Two types of modified live virus FVR-FCV vaccines are available. The first type is intended for parenteral administration; cats >9 wk old should be vaccinated twice, with a 3-wk interval. Kittens should be vaccinated at intervals of 3–4 wk until they are ≥12 wk old. In adult cats, revaccination with a single dose every 1–3 yr is indicated.
The second type of vaccine is administered to healthy cats by instillation into the conjunctival culdesacs and nasal passages. Owners should be advised that cats inoculated oronasally may sneeze frequently 4–7 days after vaccination. Kittens vaccinated when <12 wk old should be revaccinated on reaching this age. Annual revaccination with a single dose is recommended.
Modified live virus FVR-FCV vaccines intended for parenteral administration are available in combination with either chemically inactivated or modified live virus feline panleukopenia vaccines. A parenterally administered vaccine composed entirely of inactivated viruses also is available.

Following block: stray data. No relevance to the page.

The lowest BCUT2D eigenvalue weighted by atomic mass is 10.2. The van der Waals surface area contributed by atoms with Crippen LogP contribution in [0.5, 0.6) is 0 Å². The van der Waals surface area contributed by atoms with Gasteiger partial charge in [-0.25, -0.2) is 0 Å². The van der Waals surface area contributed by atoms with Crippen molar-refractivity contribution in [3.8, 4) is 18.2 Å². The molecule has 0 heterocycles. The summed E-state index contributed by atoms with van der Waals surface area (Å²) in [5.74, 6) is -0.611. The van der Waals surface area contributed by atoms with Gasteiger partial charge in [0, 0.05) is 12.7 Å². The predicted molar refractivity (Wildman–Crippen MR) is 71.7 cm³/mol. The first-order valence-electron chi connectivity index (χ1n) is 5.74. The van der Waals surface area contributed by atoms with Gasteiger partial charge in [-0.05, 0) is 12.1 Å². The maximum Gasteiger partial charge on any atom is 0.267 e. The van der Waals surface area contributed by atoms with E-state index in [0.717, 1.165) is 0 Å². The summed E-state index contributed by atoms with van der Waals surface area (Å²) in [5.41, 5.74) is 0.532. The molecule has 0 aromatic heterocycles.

Vaccines containing either chick-embryo- or cell-line-origin C felis are administered parenterally. A single dose is recommended for cats >12 wk old; younger kittens should be revaccinated when they reach 16 wk. All should be revaccinated annually. These vaccines are indicated in catteries or on premises where C felis infection has been confirmed. The chlamydial vaccines are available in combination with FVR-FCV and panleukopenia vaccines. Systematic vaccination and control of environmental factors (such as exposure to sick cats, overcrowding, and stress) provide good protection against upper respiratory disease.
Last full review/revision March 2012 by Ned F. Kuehn, DVM, MS, DACVIM; Steven L. Marks, BVSc, MS, MRCVS, DACVIM